M4N4. Students will further develop their understanding of division of whole numbers and divide in problem solving situations without calculators.

d. Understand and explain the effect on the quotient of multiplying or dividing both the divisor and dividend by the same number. (2050 ÷ 50 yields the same answer as 205 ÷ 5).

When we study properties of operations, we tend to focus on properties such as commutativity (a+b=b+a, or ab=ba), associativity [a+(b+c)=(a+b)+c, or a(bc)=(ab)c], identity [0+a=a+0=a, or 1xa=ax1=a], etc., which are typically associated with either addition or multiplication. Another important property is the distributive property of multiplication over addition/subtraction [(a+b)c=ac+bc and a(b+c)=ab+ac]. Not much about subtraction nor division is typically discussed. However, there is a useful relationship for both subtraction and division operations. That relationship concerning division is what is discussed in M4N4(d), which I have been calling the Equal Multiplication Principle (although you can multiply OR divide both the dividend and the divisor by the same number). The parallel relationship for subtraction is the Equal Addition Principle, which states that if the same number is added to (or subtracted from) both the minuend and the subtrahend, the difference remains the same.

So, when/where/how is the Equal Multiplication Principle useful? The example included in M4N4(d) is a familiar rule that says we can omit the same number of 0’s from both the dividend and the divisor. This is the specific instance of dividing both numbers by a particular power of 10. Clearly, this is a useful mental computation strategy. Moreover, for problems like 480 ÷ 15, doubling both (that is, multiplying both the dividend and the divisor by 2) will change the problem to 960 ÷ 30, which then can be changed to 96 ÷ 3 (which is the same thing as dividing the original numbers by 5).

In addition to being a useful mental computation strategy, the Equal Multiplication Principle plays a central role in division of decimal numbers. When you have a problem like 5.38 ÷ 1.6, we can multiply both the dividend (5.38) and the divisor (1.6) by 10 to change to problem into 53.8 ÷ 16. Once the divisor becomes a whole number, then we can simply use the long division to calculate the answer. Alternately, we could multiply both numbers by 100 to make both of them into whole numbers. Either way, the Equal Multiplication Principle says that the quotient we obtain is equal to the quotient for the original problem.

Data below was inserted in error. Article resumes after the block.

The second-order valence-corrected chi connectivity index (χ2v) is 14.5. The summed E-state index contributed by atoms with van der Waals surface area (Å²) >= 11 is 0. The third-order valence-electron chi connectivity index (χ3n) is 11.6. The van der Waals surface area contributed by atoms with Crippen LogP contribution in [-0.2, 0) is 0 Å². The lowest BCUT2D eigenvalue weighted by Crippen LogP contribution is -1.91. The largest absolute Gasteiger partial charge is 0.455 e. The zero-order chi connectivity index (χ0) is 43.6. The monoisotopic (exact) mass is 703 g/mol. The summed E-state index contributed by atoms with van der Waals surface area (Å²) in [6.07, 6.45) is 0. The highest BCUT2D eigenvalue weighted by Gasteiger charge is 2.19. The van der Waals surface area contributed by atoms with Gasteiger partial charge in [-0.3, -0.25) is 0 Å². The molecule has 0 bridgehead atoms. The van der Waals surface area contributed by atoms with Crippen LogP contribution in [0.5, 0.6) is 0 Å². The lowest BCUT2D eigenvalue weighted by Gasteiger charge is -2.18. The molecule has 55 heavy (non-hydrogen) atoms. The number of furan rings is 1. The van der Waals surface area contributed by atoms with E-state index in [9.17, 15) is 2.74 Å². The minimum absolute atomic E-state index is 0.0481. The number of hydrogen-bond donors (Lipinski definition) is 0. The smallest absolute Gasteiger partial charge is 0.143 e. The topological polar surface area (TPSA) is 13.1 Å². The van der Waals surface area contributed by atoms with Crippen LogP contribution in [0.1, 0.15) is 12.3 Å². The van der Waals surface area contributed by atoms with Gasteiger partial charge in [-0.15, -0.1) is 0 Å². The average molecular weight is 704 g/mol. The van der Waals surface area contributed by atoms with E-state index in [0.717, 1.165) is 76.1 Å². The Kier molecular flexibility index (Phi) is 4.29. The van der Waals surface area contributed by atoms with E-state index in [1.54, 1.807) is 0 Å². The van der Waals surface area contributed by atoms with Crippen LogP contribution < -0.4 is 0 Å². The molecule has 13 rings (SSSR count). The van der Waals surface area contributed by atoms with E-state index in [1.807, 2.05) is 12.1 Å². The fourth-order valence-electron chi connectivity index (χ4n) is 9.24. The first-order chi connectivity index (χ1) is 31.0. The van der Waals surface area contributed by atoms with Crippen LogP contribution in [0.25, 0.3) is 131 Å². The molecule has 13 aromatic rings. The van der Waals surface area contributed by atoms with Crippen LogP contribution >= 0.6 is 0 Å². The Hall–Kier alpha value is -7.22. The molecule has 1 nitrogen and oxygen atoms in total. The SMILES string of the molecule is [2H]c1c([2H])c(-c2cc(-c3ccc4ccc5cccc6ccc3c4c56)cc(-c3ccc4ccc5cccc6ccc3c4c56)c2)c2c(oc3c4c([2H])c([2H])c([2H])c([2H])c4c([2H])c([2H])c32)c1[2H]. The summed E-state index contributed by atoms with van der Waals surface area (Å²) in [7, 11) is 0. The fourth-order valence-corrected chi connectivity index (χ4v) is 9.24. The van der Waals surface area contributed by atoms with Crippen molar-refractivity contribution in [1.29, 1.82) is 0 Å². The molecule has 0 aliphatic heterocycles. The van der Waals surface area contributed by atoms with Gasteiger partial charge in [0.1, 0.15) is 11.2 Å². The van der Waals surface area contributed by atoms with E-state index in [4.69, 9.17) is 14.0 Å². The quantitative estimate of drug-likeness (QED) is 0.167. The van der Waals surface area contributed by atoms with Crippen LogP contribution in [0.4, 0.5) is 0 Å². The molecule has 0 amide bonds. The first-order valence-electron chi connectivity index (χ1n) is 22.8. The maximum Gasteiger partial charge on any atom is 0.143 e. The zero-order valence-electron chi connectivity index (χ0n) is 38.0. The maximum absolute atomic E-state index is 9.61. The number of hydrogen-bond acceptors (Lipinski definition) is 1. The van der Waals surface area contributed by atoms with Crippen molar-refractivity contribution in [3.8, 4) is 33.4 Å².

Furthermore, the Equal Multiplication Principle may also be useful while dividing a number by a fraction. For example, let’s look at 2/3 ÷ 3/4. We know that if multiplying both the dividend and the divisor by the same number, we will not change the quotient. So, how can we use the Principle here? Another familiar pattern of division is that the quotient of any number divided by 1 is the number itself. So, if we can change the divisor (3/4) to 1, then, we know that the quotient is the same as the dividend. To make the divisor 1, we have to multiply it by its reciprocal (that’s the definition of the reciprocal, isn’t it?). So,

2/3 ÷ 3/4 = (2/3 x 4/3) ÷ (3/4 ÷ 3/4) = (2/3 x 4/3) ÷ 1 = 2/3 x 4/3

So, we see that the division by a fraction is the same as the multiplication by the reciprocal of the divisor.

[By the way, you can also use a very similar argument to show that subtraction of a negative is the same as addition of its opposite.]

Anyway, this is a property of division that is not always emphasized in an elementary school mathematics. However, I hope you have a better sense of its potential usefulness.

So, why is the Equal Multiplication Principle true? One way you can see this is to use the measurement meaning of division (that is, how many groups of {divisor} are there in the {dividend}). So, if we have 2400 ÷ 400, we are asking how many groups of 400 can we make with 2400. If we look at both of these numbers using a hundred as a unit, we have “how many groups of 4 hundreds can we make with 24 hundreds?” Thus, the answer should be the same as 24 ÷ 4. It is important that we look at both the dividend and the divisor with respect to the same unit. You could think about 2400 ÷ 400 in terms of units of 5 if you want to. To do so, you need to know how many 5’s are in 2400 and how many 5’s are in 400. Of course, to find those answers, you have to divide 2400 and 400 by 5 – that’s the Principle.

One word of caution. The Equal Multiplication Principle says that the quotient does not change. However, it does not say anything about the remainder. So, for example, if you have 2500 ÷ 400, a common error is to say the answer of 6 remainder 1 because 25 ÷ 4 = 6 remainder 1. However, we need to keep in mind that we are using 100 as a unit. So, the remainder of 1 actually is telling us we have 1 unit of 100 remainder. So, the answer should be 6 remainder 100.